Seattle happens on the left side of the “but”

When anyone uses 'but' in a sentence, throw away everything to the left of the 'but.'

I shouldn’t be here now. Living. Writing. Relationshipping.

Seriously: I’ve done everything wrong.

I shouldn’t have left my job-job 16 years ago (and counting). Not that Real Job, with its corner office view and its fancypants title and its fatty paycheck and its sweet bennies.

I shouldn’t have moved out to Los Angeles to chase a half-baked dream. I definitely shouldn’t have then dumped the half-baked dream for the even loonier one of becoming an actor.

I shouldn’t have left the hospital that weekend. I shouldn’t have gotten rid of the Similac and everything else on the doctor-recommended BLAND diet and gone on the non-doctor-recommended Specific Carbohydrate Diet. I shouldn’t have worn extra layers of clothing and filled my pockets with change for my first weigh-in, to buy myself more time.

I shouldn’t have left my marriage: we loved each other; that’s supposed to be enough, right? And I certainly shouldn’t have entered into a committed relationship with a married man.

The older I get, and, let’s face it, the less authority figures whose worry-laden calls of inquiry after my current madness that I have to take twice weekly, the more comfortable I am with doing the stuff on the left side of the “but”. The craaaazy stuff.

I’d like to try parachuting but

I’d like to take a sabbatical but

I’d like to try the chicken tikka masala this time but

A couple of things worth noting here. First, some people really don’t want to do any of that stuff; they just like jaw-flappin’. That’s cool, but you know what? If you’re here, putting yourself through the very specific agony of reading all these verbal gymnastics to unearth some pearl, odds are you aren’t of the fish-mawed yarnspinner variety.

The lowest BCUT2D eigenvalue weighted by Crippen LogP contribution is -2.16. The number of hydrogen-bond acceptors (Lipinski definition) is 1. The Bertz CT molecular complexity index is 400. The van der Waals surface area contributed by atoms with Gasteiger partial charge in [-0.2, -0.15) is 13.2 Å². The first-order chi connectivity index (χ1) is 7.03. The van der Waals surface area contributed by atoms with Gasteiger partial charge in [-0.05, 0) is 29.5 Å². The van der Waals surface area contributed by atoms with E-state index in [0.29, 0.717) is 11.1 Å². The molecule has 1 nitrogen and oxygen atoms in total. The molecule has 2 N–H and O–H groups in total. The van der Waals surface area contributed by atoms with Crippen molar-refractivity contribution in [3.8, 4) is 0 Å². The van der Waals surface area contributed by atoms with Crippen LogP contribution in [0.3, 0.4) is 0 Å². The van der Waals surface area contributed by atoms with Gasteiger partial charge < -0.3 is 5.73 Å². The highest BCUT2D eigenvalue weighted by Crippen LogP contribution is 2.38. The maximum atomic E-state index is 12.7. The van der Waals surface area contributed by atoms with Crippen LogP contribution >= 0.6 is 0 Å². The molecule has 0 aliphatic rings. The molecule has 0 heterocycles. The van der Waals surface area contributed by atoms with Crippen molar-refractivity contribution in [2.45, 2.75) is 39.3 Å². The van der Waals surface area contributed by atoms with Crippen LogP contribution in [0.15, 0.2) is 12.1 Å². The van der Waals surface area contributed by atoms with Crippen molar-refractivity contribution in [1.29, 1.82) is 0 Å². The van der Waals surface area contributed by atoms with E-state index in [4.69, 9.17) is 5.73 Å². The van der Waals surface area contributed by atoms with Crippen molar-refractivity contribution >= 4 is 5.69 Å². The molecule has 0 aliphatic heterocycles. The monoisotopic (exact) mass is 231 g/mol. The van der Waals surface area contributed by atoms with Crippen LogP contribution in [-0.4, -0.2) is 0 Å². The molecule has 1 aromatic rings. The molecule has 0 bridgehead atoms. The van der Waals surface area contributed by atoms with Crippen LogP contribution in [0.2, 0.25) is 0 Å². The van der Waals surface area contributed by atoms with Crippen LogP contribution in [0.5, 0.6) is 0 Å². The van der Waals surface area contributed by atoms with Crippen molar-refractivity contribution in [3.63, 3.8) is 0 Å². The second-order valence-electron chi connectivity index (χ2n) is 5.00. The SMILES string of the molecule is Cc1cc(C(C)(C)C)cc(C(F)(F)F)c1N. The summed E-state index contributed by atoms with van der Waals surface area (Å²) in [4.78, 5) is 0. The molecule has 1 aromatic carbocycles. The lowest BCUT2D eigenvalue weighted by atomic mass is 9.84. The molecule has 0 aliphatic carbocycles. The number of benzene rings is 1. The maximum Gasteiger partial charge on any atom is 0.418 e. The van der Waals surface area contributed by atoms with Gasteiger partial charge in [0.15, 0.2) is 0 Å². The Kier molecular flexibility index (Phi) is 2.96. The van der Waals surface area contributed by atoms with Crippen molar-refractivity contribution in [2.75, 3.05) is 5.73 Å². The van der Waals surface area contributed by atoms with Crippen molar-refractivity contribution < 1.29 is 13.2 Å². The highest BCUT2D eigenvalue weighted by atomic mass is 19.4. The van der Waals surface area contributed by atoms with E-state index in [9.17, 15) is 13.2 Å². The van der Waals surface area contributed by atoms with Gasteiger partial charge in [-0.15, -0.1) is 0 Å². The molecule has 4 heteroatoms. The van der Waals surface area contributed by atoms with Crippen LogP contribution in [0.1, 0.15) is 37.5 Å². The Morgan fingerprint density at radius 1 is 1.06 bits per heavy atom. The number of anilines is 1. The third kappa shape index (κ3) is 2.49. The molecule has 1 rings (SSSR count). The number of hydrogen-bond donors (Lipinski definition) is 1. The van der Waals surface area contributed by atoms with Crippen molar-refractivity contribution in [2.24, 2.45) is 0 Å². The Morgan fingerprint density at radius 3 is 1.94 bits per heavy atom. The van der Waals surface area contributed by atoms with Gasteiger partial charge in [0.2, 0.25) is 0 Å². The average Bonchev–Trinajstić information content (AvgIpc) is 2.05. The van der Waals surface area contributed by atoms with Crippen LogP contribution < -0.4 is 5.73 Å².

Second, not all of the stuff on the left side of the “but” need be executed. Or, given your current circumstances, is even executable, by a sane and responsible citizen, anyway. If you’re the sole means of support for a family of seven, I’d consider you a prize shithead if you ditched them to pursue your left-of-the-but dream of…well, anything.

What you are allowed to do, what we all must do, and always, because we are not fixed in stone, is to stay awake and keep your finger on the pulse of your desires. Provided you are not just talking for the sake of hearing your own voice (and if you are, well, dang, there’s a little something you could study for a bit, isn’t there?) the stuff on the left of the but, in my experience, is the you that’s a few steps ahead calling out for a little help, here. Whether that voice is a canary in a coalmine, tweeting your tatty and inevitable death-by-not-being-alive or a quietly shining light guiding you through an approaching fog to the next safe harbor lies largely with how you treat it.

The big breakthrough for me was starting to look at the stuff on the left side of the “but” as a bit of guidance: a place to start. Is there something about parachuting that’s interesting to me? What is it? Or them, all of them? And while we’re at it, let’s have a look-see at the stuff on the right side. What, exactly, is this thing that is stopping me? How do I feel about that? Is it even true, or is it a rutted road, an old story, something I don’t particularly like or believe in anymore, but have come to accept as a fixed given?

You don’t have to parachute; you just have to sit down and make a list. Surely, you can sit down and make a list. (Yes, I can. And don’t call me “Shirley.”)